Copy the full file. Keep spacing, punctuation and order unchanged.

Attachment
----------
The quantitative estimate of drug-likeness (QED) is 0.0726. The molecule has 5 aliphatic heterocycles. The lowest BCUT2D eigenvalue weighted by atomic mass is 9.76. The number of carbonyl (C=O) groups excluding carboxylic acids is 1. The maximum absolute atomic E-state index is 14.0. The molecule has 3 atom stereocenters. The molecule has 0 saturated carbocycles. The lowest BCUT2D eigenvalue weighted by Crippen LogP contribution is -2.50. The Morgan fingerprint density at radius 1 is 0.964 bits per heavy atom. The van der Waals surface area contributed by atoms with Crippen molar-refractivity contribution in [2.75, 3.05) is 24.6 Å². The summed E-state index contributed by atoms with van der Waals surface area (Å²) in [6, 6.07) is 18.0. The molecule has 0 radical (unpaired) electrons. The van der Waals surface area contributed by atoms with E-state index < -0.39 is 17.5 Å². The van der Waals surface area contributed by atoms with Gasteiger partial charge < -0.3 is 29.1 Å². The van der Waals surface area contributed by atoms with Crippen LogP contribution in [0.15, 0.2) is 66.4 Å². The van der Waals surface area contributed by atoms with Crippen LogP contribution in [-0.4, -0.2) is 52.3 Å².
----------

The quantitative estimate of drug-likeness (QED) is 0.0726. The molecule has 5 aliphatic heterocycles. The lowest BCUT2D eigenvalue weighted by atomic mass is 9.76. The number of carbonyl (C=O) groups excluding carboxylic acids is 1. The maximum absolute atomic E-state index is 14.0. The molecule has 3 atom stereocenters. The molecule has 0 saturated carbocycles. The lowest BCUT2D eigenvalue weighted by Crippen LogP contribution is -2.50. The Morgan fingerprint density at radius 1 is 0.964 bits per heavy atom. The van der Waals surface area contributed by atoms with Crippen molar-refractivity contribution in [2.75, 3.05) is 24.6 Å². The summed E-state index contributed by atoms with van der Waals surface area (Å²) in [6, 6.07) is 18.0. The molecule has 0 radical (unpaired) electrons. The van der Waals surface area contributed by atoms with E-state index < -0.39 is 17.5 Å². The van der Waals surface area contributed by atoms with Gasteiger partial charge < -0.3 is 29.1 Å². The van der Waals surface area contributed by atoms with Crippen LogP contribution in [0.15, 0.2) is 66.4 Å². The van der Waals surface area contributed by atoms with Crippen LogP contribution in [-0.4, -0.2) is 52.3 Å².